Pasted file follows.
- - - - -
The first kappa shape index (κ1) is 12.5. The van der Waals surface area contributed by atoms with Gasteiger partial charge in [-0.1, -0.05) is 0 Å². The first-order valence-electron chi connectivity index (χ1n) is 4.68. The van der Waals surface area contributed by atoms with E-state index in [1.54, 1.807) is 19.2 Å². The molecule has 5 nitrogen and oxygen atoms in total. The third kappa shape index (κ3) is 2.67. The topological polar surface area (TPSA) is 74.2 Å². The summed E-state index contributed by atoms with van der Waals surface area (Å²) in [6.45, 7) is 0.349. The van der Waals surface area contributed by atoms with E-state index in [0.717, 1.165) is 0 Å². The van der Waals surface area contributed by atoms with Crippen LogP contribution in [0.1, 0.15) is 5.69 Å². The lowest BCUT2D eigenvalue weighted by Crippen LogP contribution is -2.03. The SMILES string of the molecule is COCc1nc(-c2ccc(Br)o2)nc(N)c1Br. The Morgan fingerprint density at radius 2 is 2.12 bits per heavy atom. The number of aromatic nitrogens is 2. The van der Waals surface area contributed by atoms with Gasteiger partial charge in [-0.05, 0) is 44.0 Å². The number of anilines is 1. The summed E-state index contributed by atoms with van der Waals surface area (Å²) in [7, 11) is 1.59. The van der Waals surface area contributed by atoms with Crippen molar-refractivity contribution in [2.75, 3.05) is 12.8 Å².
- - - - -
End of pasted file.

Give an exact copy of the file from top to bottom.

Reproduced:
The first kappa shape index (κ1) is 12.5. The van der Waals surface area contributed by atoms with Gasteiger partial charge in [-0.1, -0.05) is 0 Å². The first-order valence-electron chi connectivity index (χ1n) is 4.68. The van der Waals surface area contributed by atoms with E-state index in [1.54, 1.807) is 19.2 Å². The molecule has 5 nitrogen and oxygen atoms in total. The third kappa shape index (κ3) is 2.67. The topological polar surface area (TPSA) is 74.2 Å². The summed E-state index contributed by atoms with van der Waals surface area (Å²) in [6.45, 7) is 0.349. The van der Waals surface area contributed by atoms with E-state index in [0.717, 1.165) is 0 Å². The van der Waals surface area contributed by atoms with Crippen LogP contribution in [0.1, 0.15) is 5.69 Å². The lowest BCUT2D eigenvalue weighted by Crippen LogP contribution is -2.03. The SMILES string of the molecule is COCc1nc(-c2ccc(Br)o2)nc(N)c1Br. The Morgan fingerprint density at radius 2 is 2.12 bits per heavy atom. The number of aromatic nitrogens is 2. The van der Waals surface area contributed by atoms with Gasteiger partial charge in [-0.05, 0) is 44.0 Å². The number of anilines is 1. The summed E-state index contributed by atoms with van der Waals surface area (Å²) in [7, 11) is 1.59. The van der Waals surface area contributed by atoms with Crippen molar-refractivity contribution in [2.75, 3.05) is 12.8 Å².